Unsorted Wild Birds

Blackpoll Warblers, Dendroica striata

The Blackpoll Warblers, Dendroica striata, is a migratory songbird of the New World warbler family. It is one of the most common birds of the northern boreal forests and has a very large range.

Alternate (Global) Names

Czech: les?á?ek ?ernohlavý … Dutch: Witwangzanger … German: Kappenwaldsänger … Danish: Stribet Sanger … Finnish: viirukerttuli … French: Paruline rayée … Icelandic: Rákaskríkja … Italian: Dendroica striata …Japanese: zuguroamerikamushikui … Norwegian: Svarthetteparula … Polish: lasówka czarnoglowa … Portuguese:  Mariquita-de-perna-clara … Slovak: horárik tajgový … Spanish: Chipe Estriado … Swedish: Vitkindad skogssångare

Blackpoll Warbler

Distribution / Range

Blackpoll Warblers breed in northern North America, from Alaska, east to Newfoundland and Nova Scotia, south to central British Columbia in Canada, and into the Great Lakes region, New England and New York, United States.

The birds occurring in Alaska are sometimes described as subspecies (lurida); however, it is physically identical to the other members of this species.

They are migratory, wintering in north-central to northeastern South America, down to northern and western Brazil. They mostly remain in the western Amazonian region; however, some may winter south to northeastern Argentina

During the fall migratory, the Blackpoll Warbler flies over the Atlantic Ocean from the northeastern United States to Puerto Rico, the Lesser Antilles, or northern South America. This entails a non-stop flight of 3,000 km (1,864 mi) over water. It is estimated that it takes them 88 hours to cross the ocean. In order to accomplish this amazing feat — they will double their weight before the start of the migration. At the beginning of their journey, they may weigh up to 20 grams (0.7 oz), but it is estimated that they lose 0.8 grams (0.03 oz) of fat every hour of flight. Birds with lower body weights and those that are not generally strong are not likely to finish this journey. They also take advantage of prevailing wind currents to facilitate the flight.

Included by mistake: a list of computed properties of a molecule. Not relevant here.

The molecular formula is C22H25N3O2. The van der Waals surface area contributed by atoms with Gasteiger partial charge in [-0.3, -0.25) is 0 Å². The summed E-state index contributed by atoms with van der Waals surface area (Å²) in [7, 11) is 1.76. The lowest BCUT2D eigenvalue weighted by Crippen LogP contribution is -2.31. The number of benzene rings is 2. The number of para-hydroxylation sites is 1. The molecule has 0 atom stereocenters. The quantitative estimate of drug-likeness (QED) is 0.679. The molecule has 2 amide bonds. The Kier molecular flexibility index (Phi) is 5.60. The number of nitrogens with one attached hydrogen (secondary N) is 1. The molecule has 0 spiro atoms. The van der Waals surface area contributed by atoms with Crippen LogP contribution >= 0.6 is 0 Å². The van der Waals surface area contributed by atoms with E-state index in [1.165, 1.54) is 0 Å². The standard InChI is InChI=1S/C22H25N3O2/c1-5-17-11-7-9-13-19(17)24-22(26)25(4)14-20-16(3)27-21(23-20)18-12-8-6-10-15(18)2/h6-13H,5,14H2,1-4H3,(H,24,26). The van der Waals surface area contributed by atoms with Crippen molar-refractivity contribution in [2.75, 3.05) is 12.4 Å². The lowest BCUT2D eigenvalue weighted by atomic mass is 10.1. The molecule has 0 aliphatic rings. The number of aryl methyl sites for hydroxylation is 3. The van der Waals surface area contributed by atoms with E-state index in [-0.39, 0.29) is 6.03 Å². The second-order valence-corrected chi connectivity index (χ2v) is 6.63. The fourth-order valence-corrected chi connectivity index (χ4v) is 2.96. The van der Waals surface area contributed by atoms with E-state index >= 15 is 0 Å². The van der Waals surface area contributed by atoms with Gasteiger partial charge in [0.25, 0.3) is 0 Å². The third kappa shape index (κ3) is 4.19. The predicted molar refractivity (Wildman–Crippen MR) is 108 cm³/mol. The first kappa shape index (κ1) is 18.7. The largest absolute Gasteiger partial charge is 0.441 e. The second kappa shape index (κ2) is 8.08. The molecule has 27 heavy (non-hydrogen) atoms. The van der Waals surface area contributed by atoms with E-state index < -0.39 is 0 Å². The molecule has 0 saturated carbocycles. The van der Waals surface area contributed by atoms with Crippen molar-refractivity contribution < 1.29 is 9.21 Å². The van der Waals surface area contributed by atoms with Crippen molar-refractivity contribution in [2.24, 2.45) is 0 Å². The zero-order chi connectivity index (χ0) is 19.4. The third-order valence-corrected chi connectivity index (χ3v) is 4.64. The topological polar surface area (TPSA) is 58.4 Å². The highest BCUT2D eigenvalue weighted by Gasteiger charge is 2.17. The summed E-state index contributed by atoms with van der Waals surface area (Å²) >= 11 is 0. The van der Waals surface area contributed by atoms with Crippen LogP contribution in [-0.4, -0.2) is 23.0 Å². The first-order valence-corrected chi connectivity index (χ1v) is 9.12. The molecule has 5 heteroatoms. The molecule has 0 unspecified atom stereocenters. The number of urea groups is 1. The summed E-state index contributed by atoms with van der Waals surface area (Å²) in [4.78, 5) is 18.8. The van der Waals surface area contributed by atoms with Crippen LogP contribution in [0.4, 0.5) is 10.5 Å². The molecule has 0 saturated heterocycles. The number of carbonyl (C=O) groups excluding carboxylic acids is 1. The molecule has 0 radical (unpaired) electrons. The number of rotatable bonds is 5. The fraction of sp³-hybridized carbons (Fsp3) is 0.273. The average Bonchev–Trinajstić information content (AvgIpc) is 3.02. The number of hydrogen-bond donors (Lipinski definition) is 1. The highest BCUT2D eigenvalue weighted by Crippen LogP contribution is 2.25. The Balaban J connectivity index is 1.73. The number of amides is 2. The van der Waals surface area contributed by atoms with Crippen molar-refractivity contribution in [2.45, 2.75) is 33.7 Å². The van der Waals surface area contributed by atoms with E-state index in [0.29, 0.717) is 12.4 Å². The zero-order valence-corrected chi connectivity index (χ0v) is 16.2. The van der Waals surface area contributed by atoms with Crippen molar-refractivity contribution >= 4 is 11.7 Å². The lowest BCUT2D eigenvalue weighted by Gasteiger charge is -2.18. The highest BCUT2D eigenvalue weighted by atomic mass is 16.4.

They are rare vagrants to Western Europe, although their northerly range and long-distance migration put them in the category of more frequent transatlantic passerine wanderers.

The Blackpoll Warblers are native to:

Native: Anguilla; Antigua and Barbuda; Argentina; Aruba; Bahamas; Barbados; Bermuda; Brazil; Canada; Cayman Islands; Chile; Colombia; Costa Rica; Cuba; Dominica; Dominican Republic; Ecuador; French Guiana; Grenada; Guadeloupe; Guyana; Haiti; Martinique; Mexico; Montserrat; Netherlands Antilles; Panama; Peru; Puerto Rico; Saint Kitts and Nevis; Saint Lucia; Saint Pierre and Miquelon; Saint Vincent and the Grenadines; Suriname; Trinidad and Tobago; Turks and Caicos Islands; United States; Uruguay; Venezuela; Virgin Islands, U.S.

They are vagrants to: the Island of Belize; France; French Polynesia; Greenland; Ireland; the United Kingdom

They could possibly occur in Jamaica (not officially recorded)